Definition

Polymorphism is one of the essential features of object-oriented programming that allows the class object to behave differently at different times. It is divided into two types.

• Compile time polymorphism
• Runtime polymorphism

Compile Time Polymorphism

Compile time polymorphism is also known as early binding or static polymorphism. In this type of polymorphism, object’s method is invoked at the compile time. It is further divided into operator overloading and function overloading.

Operator Overloading is a type of polymorphism in which an operator is overloaded to give user defined meaning to it. Overloaded operator is used to perform operation on user-defined data type.

// Operator overloading example
class Complex {
private:
int real, imag;
public:
Complex(int r = 0, int i =0)  {
real = r;
imag = i;
}

// Called when '+' is used with between two Complex objects
Complex operator + (Complex const &obj) {
Complex res;
res.real = real + obj.real;
res.imag = imag + obj.imag;
return res;
}

void print() {
cout << real << " + i" << imag << endl;
}
};

int main()
{
Complex c1(10, 5), c2(2, 4);

// Example call to "operator+"
Complex c3 = c1 + c2;
c3.print();
}

Function Overloading is a type of polymorphism in which there are many functions with the same name but different number or type of arguments. There are two ways by which we can overload any function.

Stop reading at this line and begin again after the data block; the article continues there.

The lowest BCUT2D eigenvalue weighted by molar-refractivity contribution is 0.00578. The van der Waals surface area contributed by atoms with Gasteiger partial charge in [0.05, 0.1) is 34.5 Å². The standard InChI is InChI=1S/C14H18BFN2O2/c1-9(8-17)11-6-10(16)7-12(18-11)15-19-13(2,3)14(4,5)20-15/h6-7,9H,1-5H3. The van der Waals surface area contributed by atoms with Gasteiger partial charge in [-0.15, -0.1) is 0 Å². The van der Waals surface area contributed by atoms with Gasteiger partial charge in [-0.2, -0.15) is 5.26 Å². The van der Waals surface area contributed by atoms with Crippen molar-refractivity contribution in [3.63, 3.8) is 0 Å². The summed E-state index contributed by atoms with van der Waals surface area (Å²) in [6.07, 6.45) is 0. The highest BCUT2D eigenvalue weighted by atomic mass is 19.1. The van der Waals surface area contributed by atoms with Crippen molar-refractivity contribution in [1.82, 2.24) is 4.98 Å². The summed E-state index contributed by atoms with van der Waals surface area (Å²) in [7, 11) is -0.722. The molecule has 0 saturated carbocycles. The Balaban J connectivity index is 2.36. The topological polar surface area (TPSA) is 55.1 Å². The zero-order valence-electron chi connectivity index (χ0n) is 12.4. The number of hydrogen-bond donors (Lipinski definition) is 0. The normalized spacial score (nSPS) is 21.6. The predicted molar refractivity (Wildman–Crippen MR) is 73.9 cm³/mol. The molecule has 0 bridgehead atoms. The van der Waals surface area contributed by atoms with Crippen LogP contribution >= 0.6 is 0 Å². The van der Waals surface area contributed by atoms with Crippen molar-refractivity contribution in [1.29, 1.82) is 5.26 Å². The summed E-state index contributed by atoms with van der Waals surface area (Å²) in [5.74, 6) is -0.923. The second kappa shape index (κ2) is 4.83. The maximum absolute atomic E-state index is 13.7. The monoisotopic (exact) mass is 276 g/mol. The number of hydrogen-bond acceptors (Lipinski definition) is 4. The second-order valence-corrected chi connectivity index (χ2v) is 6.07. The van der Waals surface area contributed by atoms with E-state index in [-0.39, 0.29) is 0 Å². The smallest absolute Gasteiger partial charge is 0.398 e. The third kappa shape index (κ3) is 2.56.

• By changing the number of argument
• By changing the type of the argument

Two functions having the same name and same parameter list but different return type is not an overloaded function and will result in a compilation error.

#include <iostream>
#include <string>
using namespace std;

class Sum {

public:
int add(int num1, int num2) {
return num1 + num2;
}

int add(int num1, int num2, int num3) {
return num1 + num2 + num3;
}

string add(string s1, string s2) {
return s1 + s2;
}
};

int main(void) {

Sum obj;
cout << obj.add(2, 5) << endl;
cout << obj.add(8, 10, 1) << endl;

return 0;
}

Runtime Polymorphism

Runtime polymorphism is also known as dynamic or late binding or dynamic polymorphism. In the case of runtime polymorphism, the object’s method is invoked at run time.

This type of polymorphism is achieved by Function Overriding. Function overriding occurs when a derived class has a definition for one of the member functions of the base class. That base function is said to be overridden. Function from a base class that is overriden should have the same signature as that of derived class.

#include <iostream>
using namespace std;

class Base
{
public:

void show1()
{
cout <<__FUNCTION__ << endl;
}

virtual void show2()
{
cout << __FUNCTION__ << endl;
}
};

class Derived :public Base
{
public:

// Function overridden from base
void show1()
{
cout << __FUNCTION__ << endl;
}

void show2()
{
cout << __FUNCTION__ << endl;
}
};

int main()
{
Base b;
Base* bPtr; //Base class pointer
Derived d;

// Derived class object
bPtr = &d;

// Early Binding
bPtr->show1();

// Late Binding
bPtr->show2();
}

// Output
Base::show1
Derived::show2

Member function show1() has been declared in the base class and later redefined in derived class. Irrespective of what type object the base pointer is holding, the program outputs the contents of the function of the class whose base pointer is the type of.

Member function show2() has been declared as virtual in the base class and later redefined in derived class. virtual keyword allow a member of a derived class with the same name as one in the base class to be appropriately called from a pointer. Since base class pointer contains derived class object, the show2 is bound to function show2 of derived class and hence the output.